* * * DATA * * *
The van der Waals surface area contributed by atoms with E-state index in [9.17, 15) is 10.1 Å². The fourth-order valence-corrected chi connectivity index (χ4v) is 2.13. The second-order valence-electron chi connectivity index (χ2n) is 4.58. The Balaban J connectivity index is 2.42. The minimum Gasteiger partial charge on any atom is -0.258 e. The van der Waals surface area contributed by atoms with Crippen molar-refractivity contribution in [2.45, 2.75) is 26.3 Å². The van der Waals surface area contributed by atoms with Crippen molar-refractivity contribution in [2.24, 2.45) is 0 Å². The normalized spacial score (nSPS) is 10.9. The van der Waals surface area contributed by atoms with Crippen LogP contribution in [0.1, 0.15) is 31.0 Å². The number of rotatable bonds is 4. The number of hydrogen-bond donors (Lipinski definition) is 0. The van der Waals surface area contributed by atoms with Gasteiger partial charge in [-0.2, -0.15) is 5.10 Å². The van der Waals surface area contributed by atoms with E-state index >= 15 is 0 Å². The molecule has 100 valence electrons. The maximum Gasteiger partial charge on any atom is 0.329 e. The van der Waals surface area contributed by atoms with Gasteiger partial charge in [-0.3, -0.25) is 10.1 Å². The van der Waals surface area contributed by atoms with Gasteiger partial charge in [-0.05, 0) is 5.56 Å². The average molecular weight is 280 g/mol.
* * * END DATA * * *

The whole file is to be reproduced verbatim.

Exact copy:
The van der Waals surface area contributed by atoms with E-state index in [9.17, 15) is 10.1 Å². The fourth-order valence-corrected chi connectivity index (χ4v) is 2.13. The second-order valence-electron chi connectivity index (χ2n) is 4.58. The Balaban J connectivity index is 2.42. The minimum Gasteiger partial charge on any atom is -0.258 e. The van der Waals surface area contributed by atoms with Crippen molar-refractivity contribution in [2.45, 2.75) is 26.3 Å². The van der Waals surface area contributed by atoms with Crippen molar-refractivity contribution in [2.24, 2.45) is 0 Å². The normalized spacial score (nSPS) is 10.9. The van der Waals surface area contributed by atoms with Crippen LogP contribution in [0.1, 0.15) is 31.0 Å². The number of rotatable bonds is 4. The number of hydrogen-bond donors (Lipinski definition) is 0. The van der Waals surface area contributed by atoms with Gasteiger partial charge in [-0.2, -0.15) is 5.10 Å². The van der Waals surface area contributed by atoms with E-state index >= 15 is 0 Å². The molecule has 100 valence electrons. The maximum Gasteiger partial charge on any atom is 0.329 e. The van der Waals surface area contributed by atoms with Gasteiger partial charge in [-0.3, -0.25) is 10.1 Å². The van der Waals surface area contributed by atoms with Gasteiger partial charge in [-0.05, 0) is 5.56 Å². The average molecular weight is 280 g/mol.